I keep a log of how much and what caliber ammo I shoot at the range.
It was suggested to me by my CCW instructor as a prudent move should I ever be involved in a self defense court case, if I can prove I regularly practiced and was fully competent with that particular firearm it would be better than if it was a gun that I seemed to rarely use and was unfamiliar with.
But there is a second reason I log my range visits, there was a thread here earlier asking for data on Kahr firearms and numbers of rounds. The answers were all ballpark figures mostly. It is very useful to know how many rounds your gun has fired, even if you bought it used. You can predict any spring failure or other replacements.
It takes me a minute to write down the information each time, and about 5 minutes every page to carry the totals over.
Alias, that's a ******* an idea. That's all good info to have, for lots of reasons.
An idiot persecutor could take the logs and "demonstrate" that you were "rehearsing to kill people" or some such junk, but I don't think it would fly too well.
You've made a convert (me) !
Yes I thought about that.
Originally Posted by randytulsa2
If my lawyer decided that it might go that way then we could simply not present them, better to have and not need.
I do something similar - a notebook on the reloading sessions, updated after range visits.
Helps me figure out what works and what doesnt.
I keep a note book for reloads and for rounds shot though each gun and how many what day
That way i can track # of rounds gun has for spring replacement etc etc
I do for rifle, but not for pistol, I would go through notebooks to much.
I just started to keep a range log in a miniature composition notebook on my XD45. I wish I would have started to keep a log earlier so I had some info for all my firearms but live and learn. Once I get back from the range I input the info from my notebook into my spreadsheet. Here are the column headers.
(# of Rounds) (Manufacturer) (Brand) (Grains) (Type) (Date Fired) (Problems?) (Bullseye) ($ Spent)
then I have my totals
(Total Rounds Fired) (Bullseyes) (Bullseyes %) (LBS. of Bullets Fired) (Total $)
I also have full size copy of the targets the local range uses. I use these to make digital recreations of my targets in photoshop, that way I don't have to keep hundreds of targets for recording purposes.
I am not that good of a shot, but at least I can hit the paper ( I have seen some bad shots at the range).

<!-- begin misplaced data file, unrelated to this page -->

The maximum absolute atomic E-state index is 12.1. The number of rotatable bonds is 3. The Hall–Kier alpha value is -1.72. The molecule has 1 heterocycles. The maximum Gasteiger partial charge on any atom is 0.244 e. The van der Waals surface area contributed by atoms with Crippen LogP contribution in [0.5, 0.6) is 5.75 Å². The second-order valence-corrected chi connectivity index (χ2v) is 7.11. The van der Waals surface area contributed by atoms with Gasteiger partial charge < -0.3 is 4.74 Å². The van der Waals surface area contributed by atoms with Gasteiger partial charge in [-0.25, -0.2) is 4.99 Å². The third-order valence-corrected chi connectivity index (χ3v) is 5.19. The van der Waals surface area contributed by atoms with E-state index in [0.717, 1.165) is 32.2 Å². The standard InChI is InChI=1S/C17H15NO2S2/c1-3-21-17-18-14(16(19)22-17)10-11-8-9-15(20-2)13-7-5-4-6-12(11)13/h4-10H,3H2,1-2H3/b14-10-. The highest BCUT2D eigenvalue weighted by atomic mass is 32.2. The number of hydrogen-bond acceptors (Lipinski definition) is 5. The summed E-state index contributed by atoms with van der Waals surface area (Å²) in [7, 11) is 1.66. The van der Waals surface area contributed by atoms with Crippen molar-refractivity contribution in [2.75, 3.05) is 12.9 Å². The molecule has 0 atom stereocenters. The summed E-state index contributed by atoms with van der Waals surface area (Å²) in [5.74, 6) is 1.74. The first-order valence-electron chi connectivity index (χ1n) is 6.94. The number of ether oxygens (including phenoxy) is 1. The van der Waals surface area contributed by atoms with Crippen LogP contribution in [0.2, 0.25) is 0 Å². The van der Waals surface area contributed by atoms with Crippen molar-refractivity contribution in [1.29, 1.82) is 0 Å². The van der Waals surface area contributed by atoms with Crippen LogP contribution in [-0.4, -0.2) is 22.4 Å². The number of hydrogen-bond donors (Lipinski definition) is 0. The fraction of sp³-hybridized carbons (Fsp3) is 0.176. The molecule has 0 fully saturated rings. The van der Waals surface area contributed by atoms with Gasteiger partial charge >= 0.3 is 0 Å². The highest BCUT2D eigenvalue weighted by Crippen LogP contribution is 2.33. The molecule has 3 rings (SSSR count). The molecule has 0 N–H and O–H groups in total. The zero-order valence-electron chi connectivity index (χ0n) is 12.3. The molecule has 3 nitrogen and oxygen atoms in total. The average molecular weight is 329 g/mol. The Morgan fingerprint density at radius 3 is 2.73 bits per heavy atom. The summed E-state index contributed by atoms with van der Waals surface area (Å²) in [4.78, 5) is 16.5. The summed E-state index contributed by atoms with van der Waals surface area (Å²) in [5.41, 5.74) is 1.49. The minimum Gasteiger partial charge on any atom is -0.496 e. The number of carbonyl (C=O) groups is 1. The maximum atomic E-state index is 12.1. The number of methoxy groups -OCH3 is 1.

I keep records so that I know how long between cleanings and how many total rounds they have. I also keep records of parts changes so that any parts/mag/ammo changes I make can be linked to any malfunctions or improvements (1911). It helps me to recall what I have done when I am having problems (such as POI/A adjustments), to see if I have done it and how I fixed it before. Also, if I make an error in a match or something, I record it to read it later and remind me how to avoid doing it again. When I had a balky, used 1911 that I was trying to get to run, I found it especially useful to record exactly what types of failures, with what magazines and how often to see if changes helped and to tell the factory repair shop exactly what was going on.
I keep a log of total rounds what guns I shoot. Type of shooting such as target testing or defence shooting. And I jot down any failures with what gun if any.
I keep a spreadsheet for each of my weapons, tracking location, reason for shooting (class, range visit, PS shoot, etc.), # of rounds, type of ammo, and noting any malfunctions. The latter is the main reason I track this stuff, to get an idea how reliable my carry gun is in a statistical sense. As it happens, I haven't had any action on that front. My USP has 896 rounds through it with zero malfunctions.
Great! I'm not the only anal gun guy here.
I keep a separate log for each gun. I record the date, the type of ammo, number of rounds and any problems I experienced. I also make an entry when I have any work done on the gun or replace anything major.